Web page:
Qualifying Domestic Trust (“QDOT”)Qualifying Domestic Trust (“QDOT”)

A Qualifying Domestic Trust, or QDOT, allows taxpayers who are not U.S. citizens to claim the marital deduction for estate tax purposes, while keeping the property in trust for other future contingent beneficiaries.  A non-citizen spouse is not otherwise eligible for the marital deduction.  QDOTs can be used when trust assets would likely be subject to the federal estate tax (married couple with taxable estate greater than $5 million), without the marital deduction otherwise being available.  Otherwise, without a QDOT, the surviving spouse must become a U.S. citizen before her deceased spouse’s estate tax return is filed.

QDOT Requirements.  The following requirements must be met in order for the marital deduction to be allowable for a transfer to a non-citizen spouse:

  1. One Trustee must be either a U.S. citizen or a domestic corporation that is authorized to retain estate tax out of the trust assets.
  2. No distribution can be made from the trust, except for income, unless the trustee who is a U.S. citizen or domestic corporation has the right to withhold estate taxes from the distribution.
  3. The Trust must meet withholding and collection regulations.
  4. The executor must elect on the estate tax return to treat the trust as a QDOT.
  5. Thereafter, the Form 706-QDT should be filed annually to report distributions from the trust.
  6. The law imposes certain security requirements (e.g., posted bond) to ensure the payment of the estate tax.  These requirements are dependent upon the size of the estate, who the domestic trustee is, and to what extent the trust property is located within the United States.

Distributions of Income.  When income is distributed from the QDOT to the surviving spouse, it will be subject to income taxation, but not estate tax.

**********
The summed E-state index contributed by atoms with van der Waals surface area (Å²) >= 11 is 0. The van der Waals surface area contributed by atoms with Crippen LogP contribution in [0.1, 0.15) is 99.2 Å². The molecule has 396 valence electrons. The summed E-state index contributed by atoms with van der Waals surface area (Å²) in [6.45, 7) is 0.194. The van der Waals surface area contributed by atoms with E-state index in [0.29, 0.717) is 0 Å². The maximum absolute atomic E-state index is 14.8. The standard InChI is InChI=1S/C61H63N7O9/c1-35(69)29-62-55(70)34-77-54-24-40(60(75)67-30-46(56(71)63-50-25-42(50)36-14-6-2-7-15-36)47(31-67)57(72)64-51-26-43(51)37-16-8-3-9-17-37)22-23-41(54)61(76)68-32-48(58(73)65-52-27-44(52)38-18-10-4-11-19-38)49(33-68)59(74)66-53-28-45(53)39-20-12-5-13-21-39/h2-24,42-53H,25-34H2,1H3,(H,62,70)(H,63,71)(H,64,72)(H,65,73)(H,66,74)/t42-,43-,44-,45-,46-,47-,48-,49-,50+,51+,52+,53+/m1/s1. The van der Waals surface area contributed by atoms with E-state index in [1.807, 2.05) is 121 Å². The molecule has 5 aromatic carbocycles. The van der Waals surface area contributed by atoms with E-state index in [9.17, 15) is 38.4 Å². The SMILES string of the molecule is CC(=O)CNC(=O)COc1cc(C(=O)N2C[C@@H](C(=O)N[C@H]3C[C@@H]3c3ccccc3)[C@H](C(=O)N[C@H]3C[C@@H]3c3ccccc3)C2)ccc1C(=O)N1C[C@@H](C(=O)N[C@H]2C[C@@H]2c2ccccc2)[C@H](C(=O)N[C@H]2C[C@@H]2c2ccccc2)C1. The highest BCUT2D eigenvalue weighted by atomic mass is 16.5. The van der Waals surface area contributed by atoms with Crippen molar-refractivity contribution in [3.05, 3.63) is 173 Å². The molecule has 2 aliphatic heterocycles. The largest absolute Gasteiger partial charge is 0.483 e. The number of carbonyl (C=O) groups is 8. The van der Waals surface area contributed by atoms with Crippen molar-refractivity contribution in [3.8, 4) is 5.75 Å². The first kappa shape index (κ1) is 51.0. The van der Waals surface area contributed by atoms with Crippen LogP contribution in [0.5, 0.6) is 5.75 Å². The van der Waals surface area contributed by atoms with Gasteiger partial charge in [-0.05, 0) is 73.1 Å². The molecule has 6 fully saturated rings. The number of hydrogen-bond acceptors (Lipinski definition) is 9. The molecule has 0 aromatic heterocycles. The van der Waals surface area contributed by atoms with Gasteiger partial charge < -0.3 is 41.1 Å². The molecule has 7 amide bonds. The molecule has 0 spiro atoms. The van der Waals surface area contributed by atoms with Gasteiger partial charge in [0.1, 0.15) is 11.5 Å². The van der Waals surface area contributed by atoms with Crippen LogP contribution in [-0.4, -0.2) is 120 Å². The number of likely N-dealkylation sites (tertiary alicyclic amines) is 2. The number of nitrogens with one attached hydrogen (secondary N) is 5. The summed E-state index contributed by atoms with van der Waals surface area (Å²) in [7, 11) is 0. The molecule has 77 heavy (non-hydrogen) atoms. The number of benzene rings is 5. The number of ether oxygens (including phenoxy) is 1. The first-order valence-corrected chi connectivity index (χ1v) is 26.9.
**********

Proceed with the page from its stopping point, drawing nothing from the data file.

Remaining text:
Distributions of Principal. When principal is distributed from the QDOT to the surviving spouse it will be subject to estate tax, unless made for hardship reasons.  A distribution of principal is treated as made on account of hardship if the distribution is made to the spouse from the QDOT in response to an immediate and substantial financial need relating to the spouse’s health, maintenance, education, or support, or the health, maintenance, education, or support of any person that the surviving spouse is legally obligated to support. A distribution is not treated as made on account of hardship if the amount distributed may be obtained from other sources that are reasonably available to the surviving spouse.  Such distributions must be reported on the 706-QDT.

On death of survivor.  After the death of the surviving spouse (who was a non-citizen) the remaining QDOT assets will be subject to estate tax as though they were in the estate of the first spouse to die.  Such assets will not be included in the survivor’s estate.

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David M. Grant